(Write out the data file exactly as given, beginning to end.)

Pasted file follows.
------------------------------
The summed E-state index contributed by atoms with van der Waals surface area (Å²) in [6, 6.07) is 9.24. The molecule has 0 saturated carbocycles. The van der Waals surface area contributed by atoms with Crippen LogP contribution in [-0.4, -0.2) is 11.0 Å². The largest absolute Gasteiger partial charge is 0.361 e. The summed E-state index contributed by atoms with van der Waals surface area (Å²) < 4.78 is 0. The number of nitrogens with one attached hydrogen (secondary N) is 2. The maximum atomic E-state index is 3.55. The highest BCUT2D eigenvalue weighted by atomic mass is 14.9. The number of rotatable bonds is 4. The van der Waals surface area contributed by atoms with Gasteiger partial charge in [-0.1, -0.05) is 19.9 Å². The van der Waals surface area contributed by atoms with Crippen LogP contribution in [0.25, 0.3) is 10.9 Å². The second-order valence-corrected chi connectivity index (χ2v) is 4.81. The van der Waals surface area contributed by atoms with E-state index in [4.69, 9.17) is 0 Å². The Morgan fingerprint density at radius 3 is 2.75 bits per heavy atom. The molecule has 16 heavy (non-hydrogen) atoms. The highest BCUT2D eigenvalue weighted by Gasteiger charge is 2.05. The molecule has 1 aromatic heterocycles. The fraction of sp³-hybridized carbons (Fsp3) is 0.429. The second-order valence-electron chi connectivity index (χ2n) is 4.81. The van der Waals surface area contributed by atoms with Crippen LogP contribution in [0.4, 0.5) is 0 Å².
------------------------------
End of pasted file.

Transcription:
The summed E-state index contributed by atoms with van der Waals surface area (Å²) in [6, 6.07) is 9.24. The molecule has 0 saturated carbocycles. The van der Waals surface area contributed by atoms with Crippen LogP contribution in [-0.4, -0.2) is 11.0 Å². The largest absolute Gasteiger partial charge is 0.361 e. The summed E-state index contributed by atoms with van der Waals surface area (Å²) < 4.78 is 0. The number of nitrogens with one attached hydrogen (secondary N) is 2. The maximum atomic E-state index is 3.55. The highest BCUT2D eigenvalue weighted by atomic mass is 14.9. The number of rotatable bonds is 4. The van der Waals surface area contributed by atoms with Gasteiger partial charge in [-0.1, -0.05) is 19.9 Å². The van der Waals surface area contributed by atoms with Crippen LogP contribution in [0.25, 0.3) is 10.9 Å². The second-order valence-corrected chi connectivity index (χ2v) is 4.81. The van der Waals surface area contributed by atoms with E-state index in [4.69, 9.17) is 0 Å². The Morgan fingerprint density at radius 3 is 2.75 bits per heavy atom. The molecule has 16 heavy (non-hydrogen) atoms. The highest BCUT2D eigenvalue weighted by Gasteiger charge is 2.05. The molecule has 1 aromatic heterocycles. The fraction of sp³-hybridized carbons (Fsp3) is 0.429. The second-order valence-electron chi connectivity index (χ2n) is 4.81. The van der Waals surface area contributed by atoms with Crippen LogP contribution in [0.4, 0.5) is 0 Å².